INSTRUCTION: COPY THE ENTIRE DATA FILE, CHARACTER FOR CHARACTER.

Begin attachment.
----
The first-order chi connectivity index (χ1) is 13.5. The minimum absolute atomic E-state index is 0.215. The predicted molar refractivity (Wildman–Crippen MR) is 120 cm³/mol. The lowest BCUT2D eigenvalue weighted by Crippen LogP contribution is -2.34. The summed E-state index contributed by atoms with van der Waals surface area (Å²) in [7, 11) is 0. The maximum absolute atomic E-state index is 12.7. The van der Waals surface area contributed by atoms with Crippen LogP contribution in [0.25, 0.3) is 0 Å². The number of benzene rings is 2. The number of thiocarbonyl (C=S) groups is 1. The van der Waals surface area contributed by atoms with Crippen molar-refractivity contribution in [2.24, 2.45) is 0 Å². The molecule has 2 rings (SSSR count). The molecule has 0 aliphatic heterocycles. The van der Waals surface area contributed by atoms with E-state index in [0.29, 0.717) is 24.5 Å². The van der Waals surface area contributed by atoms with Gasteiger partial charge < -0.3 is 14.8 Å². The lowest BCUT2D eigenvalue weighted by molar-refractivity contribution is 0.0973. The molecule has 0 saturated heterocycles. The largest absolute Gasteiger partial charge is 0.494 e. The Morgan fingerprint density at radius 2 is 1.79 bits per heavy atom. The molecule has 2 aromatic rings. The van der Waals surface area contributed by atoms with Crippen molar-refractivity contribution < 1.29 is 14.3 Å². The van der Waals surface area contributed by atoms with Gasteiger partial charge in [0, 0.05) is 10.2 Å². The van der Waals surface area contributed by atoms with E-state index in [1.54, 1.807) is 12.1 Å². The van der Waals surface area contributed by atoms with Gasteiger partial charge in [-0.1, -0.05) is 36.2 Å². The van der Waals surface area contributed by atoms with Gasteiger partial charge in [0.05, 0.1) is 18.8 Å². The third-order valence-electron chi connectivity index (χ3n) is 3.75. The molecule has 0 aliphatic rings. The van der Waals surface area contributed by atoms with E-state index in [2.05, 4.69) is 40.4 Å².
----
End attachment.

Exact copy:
The first-order chi connectivity index (χ1) is 13.5. The minimum absolute atomic E-state index is 0.215. The predicted molar refractivity (Wildman–Crippen MR) is 120 cm³/mol. The lowest BCUT2D eigenvalue weighted by Crippen LogP contribution is -2.34. The summed E-state index contributed by atoms with van der Waals surface area (Å²) in [7, 11) is 0. The maximum absolute atomic E-state index is 12.7. The van der Waals surface area contributed by atoms with Crippen LogP contribution in [0.25, 0.3) is 0 Å². The number of benzene rings is 2. The number of thiocarbonyl (C=S) groups is 1. The van der Waals surface area contributed by atoms with Crippen molar-refractivity contribution in [2.24, 2.45) is 0 Å². The molecule has 2 rings (SSSR count). The molecule has 0 aliphatic heterocycles. The van der Waals surface area contributed by atoms with E-state index in [0.29, 0.717) is 24.5 Å². The van der Waals surface area contributed by atoms with Gasteiger partial charge < -0.3 is 14.8 Å². The lowest BCUT2D eigenvalue weighted by molar-refractivity contribution is 0.0973. The molecule has 0 saturated heterocycles. The largest absolute Gasteiger partial charge is 0.494 e. The Morgan fingerprint density at radius 2 is 1.79 bits per heavy atom. The molecule has 2 aromatic rings. The van der Waals surface area contributed by atoms with Crippen molar-refractivity contribution < 1.29 is 14.3 Å². The van der Waals surface area contributed by atoms with Gasteiger partial charge in [0, 0.05) is 10.2 Å². The van der Waals surface area contributed by atoms with E-state index in [1.54, 1.807) is 12.1 Å². The van der Waals surface area contributed by atoms with Gasteiger partial charge in [-0.1, -0.05) is 36.2 Å². The van der Waals surface area contributed by atoms with Gasteiger partial charge in [0.05, 0.1) is 18.8 Å². The third-order valence-electron chi connectivity index (χ3n) is 3.75. The molecule has 0 aliphatic rings. The van der Waals surface area contributed by atoms with E-state index in [2.05, 4.69) is 40.4 Å².